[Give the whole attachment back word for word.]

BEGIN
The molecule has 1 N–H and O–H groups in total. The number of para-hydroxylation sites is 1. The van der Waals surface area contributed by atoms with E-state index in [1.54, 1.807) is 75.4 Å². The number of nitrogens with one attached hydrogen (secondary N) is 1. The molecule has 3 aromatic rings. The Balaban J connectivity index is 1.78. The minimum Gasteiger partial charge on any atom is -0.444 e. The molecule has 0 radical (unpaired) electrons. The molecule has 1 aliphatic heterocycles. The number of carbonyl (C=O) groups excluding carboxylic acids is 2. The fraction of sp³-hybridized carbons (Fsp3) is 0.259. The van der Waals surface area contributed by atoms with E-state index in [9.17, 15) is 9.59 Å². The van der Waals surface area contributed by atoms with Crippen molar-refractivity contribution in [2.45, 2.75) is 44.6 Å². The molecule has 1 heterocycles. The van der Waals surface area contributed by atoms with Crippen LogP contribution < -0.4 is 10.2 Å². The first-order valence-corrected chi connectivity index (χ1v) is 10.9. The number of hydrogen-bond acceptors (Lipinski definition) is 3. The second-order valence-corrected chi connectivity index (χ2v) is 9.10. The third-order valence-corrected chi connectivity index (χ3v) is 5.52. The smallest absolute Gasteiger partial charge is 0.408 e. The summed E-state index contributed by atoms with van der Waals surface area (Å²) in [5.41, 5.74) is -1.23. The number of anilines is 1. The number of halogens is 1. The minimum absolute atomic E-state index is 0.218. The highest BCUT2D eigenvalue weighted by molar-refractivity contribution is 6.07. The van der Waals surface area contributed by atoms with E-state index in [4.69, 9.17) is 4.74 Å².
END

The molecule has 1 N–H and O–H groups in total. The number of para-hydroxylation sites is 1. The van der Waals surface area contributed by atoms with E-state index in [1.54, 1.807) is 75.4 Å². The number of nitrogens with one attached hydrogen (secondary N) is 1. The molecule has 3 aromatic rings. The Balaban J connectivity index is 1.78. The minimum Gasteiger partial charge on any atom is -0.444 e. The molecule has 0 radical (unpaired) electrons. The molecule has 1 aliphatic heterocycles. The number of carbonyl (C=O) groups excluding carboxylic acids is 2. The fraction of sp³-hybridized carbons (Fsp3) is 0.259. The van der Waals surface area contributed by atoms with E-state index in [9.17, 15) is 9.59 Å². The van der Waals surface area contributed by atoms with Crippen molar-refractivity contribution in [2.45, 2.75) is 44.6 Å². The molecule has 1 heterocycles. The van der Waals surface area contributed by atoms with Crippen LogP contribution < -0.4 is 10.2 Å². The first-order valence-corrected chi connectivity index (χ1v) is 10.9. The number of hydrogen-bond acceptors (Lipinski definition) is 3. The second-order valence-corrected chi connectivity index (χ2v) is 9.10. The third-order valence-corrected chi connectivity index (χ3v) is 5.52. The smallest absolute Gasteiger partial charge is 0.408 e. The summed E-state index contributed by atoms with van der Waals surface area (Å²) in [5.41, 5.74) is -1.23. The number of anilines is 1. The number of halogens is 1. The minimum absolute atomic E-state index is 0.218. The highest BCUT2D eigenvalue weighted by molar-refractivity contribution is 6.07. The van der Waals surface area contributed by atoms with E-state index in [4.69, 9.17) is 4.74 Å².